I picked up this pretty voile at City Craft during my visit to Dallas and was so excited to make a little summer dress for Scarlet (you can find this fabric online here). I used elastic thread to create shirring, which is nothing new, except I figured out how to make elastic thread work in my drop-in bobbin! Any of you that have a newer machine might be frustrated that elastic thread just won’t seem to work! I decided I couldn’t take it anymore and camped out, messing with the machine until I had it figured out.
I’ll tell you what worked for me as well as share this Sweet Shirred Summer Dress pattern after the jump…
Sweet Shirred Summer Dress
1. Wash, dry and cut your fabric. It’s better to use a light weight fabric for this dress, I used a voile. You could use a regular printed cotton but it might not shirr as well (when i tested it out it didn’t gather as prettily). You can cut two panels (one for the front, one for the back) into rectangles with no armholes and it will work just fine when shirred, but I cut a j-shaped armhole to make it extra deep. You want the width to be about 2 times the width of your finished chest measurement. But again, you don’t need to be to specific and the best way is just to look at a dress that fits your giftee and cut a piece 1.5 up to 2 times wider then that dress. For the length, cut it the length you want from the top of the chest to below the knee, plus 1″.
2. Start by folding the top edge of each piece in 1/4″ and iron, another 1/4″ and iron, and hem in place:
3. Now to shirr. If you are using a sewing machine with a bobbin case, handwind your elastic thread around the bobbin. If you are using a drop-in bobbin machine, that might work, but for most new machines it won’t. Usually you need toa djust the bobbin tension, but I don’t like to mess with that. Some people keep two seperate bobbins, one with the factory tension and one adjusted for elastic thread. I messed around with sewing shirring a bunch of different ways WITHOUT adjusting the bobbin tension, and what worked for my machine was actually the easiest – using the bobbin winder to wind the bobbin so the elastic thread was stretched out, and then setting the stitch width to 3.5. Doing this, I got a perfect shir. So you load elastic thread into the bobbin and regular thread in a coordinating color on the top. If you are nervous about sewing straight lines, you can pre-draw the lines 1/4″ apart starting 1/4″ below your hem with a water or air-erasable marker. I did it without drawing. Sew 8 lines 1/4 apart, back stitching at the beginning and end:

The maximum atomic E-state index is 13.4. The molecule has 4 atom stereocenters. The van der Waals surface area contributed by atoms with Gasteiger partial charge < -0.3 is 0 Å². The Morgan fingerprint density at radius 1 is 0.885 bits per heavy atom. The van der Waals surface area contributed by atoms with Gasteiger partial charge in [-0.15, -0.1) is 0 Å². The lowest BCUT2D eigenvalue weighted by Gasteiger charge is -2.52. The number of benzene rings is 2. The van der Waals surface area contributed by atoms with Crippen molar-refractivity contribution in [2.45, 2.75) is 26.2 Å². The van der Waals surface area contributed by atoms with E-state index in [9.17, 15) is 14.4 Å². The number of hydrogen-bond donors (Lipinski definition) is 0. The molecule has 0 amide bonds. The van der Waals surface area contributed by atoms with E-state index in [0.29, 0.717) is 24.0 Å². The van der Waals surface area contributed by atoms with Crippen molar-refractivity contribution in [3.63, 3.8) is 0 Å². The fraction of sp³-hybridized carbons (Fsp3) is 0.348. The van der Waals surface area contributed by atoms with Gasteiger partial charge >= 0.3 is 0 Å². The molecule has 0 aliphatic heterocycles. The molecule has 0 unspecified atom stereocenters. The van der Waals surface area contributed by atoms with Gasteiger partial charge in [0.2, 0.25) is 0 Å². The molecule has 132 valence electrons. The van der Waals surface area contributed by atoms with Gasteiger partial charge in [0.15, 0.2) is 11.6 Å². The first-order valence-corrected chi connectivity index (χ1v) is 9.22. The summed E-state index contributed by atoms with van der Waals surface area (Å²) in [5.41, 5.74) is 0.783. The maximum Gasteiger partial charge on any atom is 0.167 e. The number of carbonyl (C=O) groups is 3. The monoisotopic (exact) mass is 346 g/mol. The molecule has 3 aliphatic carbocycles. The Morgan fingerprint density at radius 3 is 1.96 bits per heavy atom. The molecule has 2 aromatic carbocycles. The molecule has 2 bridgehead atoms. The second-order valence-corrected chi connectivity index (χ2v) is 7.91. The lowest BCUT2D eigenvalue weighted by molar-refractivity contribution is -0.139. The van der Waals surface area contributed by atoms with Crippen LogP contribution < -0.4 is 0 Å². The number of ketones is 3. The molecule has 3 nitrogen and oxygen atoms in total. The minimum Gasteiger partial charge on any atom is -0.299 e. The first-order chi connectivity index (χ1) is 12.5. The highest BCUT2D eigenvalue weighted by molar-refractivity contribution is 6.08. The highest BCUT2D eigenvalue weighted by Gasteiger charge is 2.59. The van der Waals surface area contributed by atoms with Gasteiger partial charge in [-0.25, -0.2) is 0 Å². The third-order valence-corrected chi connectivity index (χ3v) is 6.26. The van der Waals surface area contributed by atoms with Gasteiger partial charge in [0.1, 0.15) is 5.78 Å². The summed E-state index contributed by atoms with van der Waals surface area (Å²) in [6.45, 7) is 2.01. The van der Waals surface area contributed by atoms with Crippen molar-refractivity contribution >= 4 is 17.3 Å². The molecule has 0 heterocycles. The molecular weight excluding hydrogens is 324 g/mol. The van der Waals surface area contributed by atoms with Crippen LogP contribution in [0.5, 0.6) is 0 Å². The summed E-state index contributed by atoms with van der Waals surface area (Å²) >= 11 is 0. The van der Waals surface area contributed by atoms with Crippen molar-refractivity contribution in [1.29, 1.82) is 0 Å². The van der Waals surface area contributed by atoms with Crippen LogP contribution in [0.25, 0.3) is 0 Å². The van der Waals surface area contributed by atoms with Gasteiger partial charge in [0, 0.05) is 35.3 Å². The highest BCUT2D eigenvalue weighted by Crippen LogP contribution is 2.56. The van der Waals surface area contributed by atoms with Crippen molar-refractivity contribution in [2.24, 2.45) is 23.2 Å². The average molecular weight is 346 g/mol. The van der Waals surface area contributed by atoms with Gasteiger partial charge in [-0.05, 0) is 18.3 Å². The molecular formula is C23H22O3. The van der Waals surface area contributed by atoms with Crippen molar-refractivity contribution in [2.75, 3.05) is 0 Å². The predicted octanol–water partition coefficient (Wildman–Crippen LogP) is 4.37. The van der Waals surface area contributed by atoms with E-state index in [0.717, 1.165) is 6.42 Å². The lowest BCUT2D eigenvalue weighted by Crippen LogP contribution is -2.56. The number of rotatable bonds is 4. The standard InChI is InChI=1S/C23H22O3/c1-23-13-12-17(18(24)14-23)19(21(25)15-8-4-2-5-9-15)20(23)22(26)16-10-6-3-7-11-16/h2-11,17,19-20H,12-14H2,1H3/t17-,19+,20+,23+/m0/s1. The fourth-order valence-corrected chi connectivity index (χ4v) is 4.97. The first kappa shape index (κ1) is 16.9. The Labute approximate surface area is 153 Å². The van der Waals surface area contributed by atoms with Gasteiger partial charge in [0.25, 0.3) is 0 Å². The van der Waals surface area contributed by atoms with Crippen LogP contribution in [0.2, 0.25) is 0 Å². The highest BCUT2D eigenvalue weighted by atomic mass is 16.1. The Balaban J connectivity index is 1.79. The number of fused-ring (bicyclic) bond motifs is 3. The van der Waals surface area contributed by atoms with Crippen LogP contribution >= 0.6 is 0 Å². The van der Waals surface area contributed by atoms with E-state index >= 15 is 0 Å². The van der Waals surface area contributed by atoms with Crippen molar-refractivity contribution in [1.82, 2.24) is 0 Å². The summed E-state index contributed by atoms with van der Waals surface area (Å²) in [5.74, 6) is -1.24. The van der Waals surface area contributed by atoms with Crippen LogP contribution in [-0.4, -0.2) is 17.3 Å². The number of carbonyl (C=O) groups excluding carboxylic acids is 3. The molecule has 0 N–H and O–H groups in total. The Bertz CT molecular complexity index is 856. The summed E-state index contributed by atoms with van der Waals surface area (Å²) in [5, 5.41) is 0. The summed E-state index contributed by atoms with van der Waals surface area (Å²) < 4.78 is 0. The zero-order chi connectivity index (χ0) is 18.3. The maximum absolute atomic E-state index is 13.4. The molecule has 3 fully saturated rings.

This is what it looks like from the back:
Repeat on the other piece.
4. Now lay your front and back pieces right sides facing and sew the sides together from the bottom to just below the armhole:
Finish by serging, sewing with an overlock or zig zag stitch, or just cutting with pinking shears:
5. Now hem the bottom. I serged a rolled hem but you can do a traditional hem by folding and ironing 1/4″ then another 1/4″ and stitching in place with a straight or blind hem stitch.
6. Now grab your double fold bias tape and check which side is shorter. That’s the side you want on top. Fold the length of tape in half to find the middle, then unfold and pin the open short side to the center of the armhole:
Continue to pin all the way around:
Sew in place along the fold:
Now fold the tape over to the inside, encasing your unfinished edge, and pin:
Sew in place. I didn’t have matching yellow thread so I carefully sewed just inside the bias tape, catching the bottom edge:
Repeat on the other armhole.
Tie the ends of the bias tape in knots. You’re done!
sit back and relax:
or read Goodnight Moon…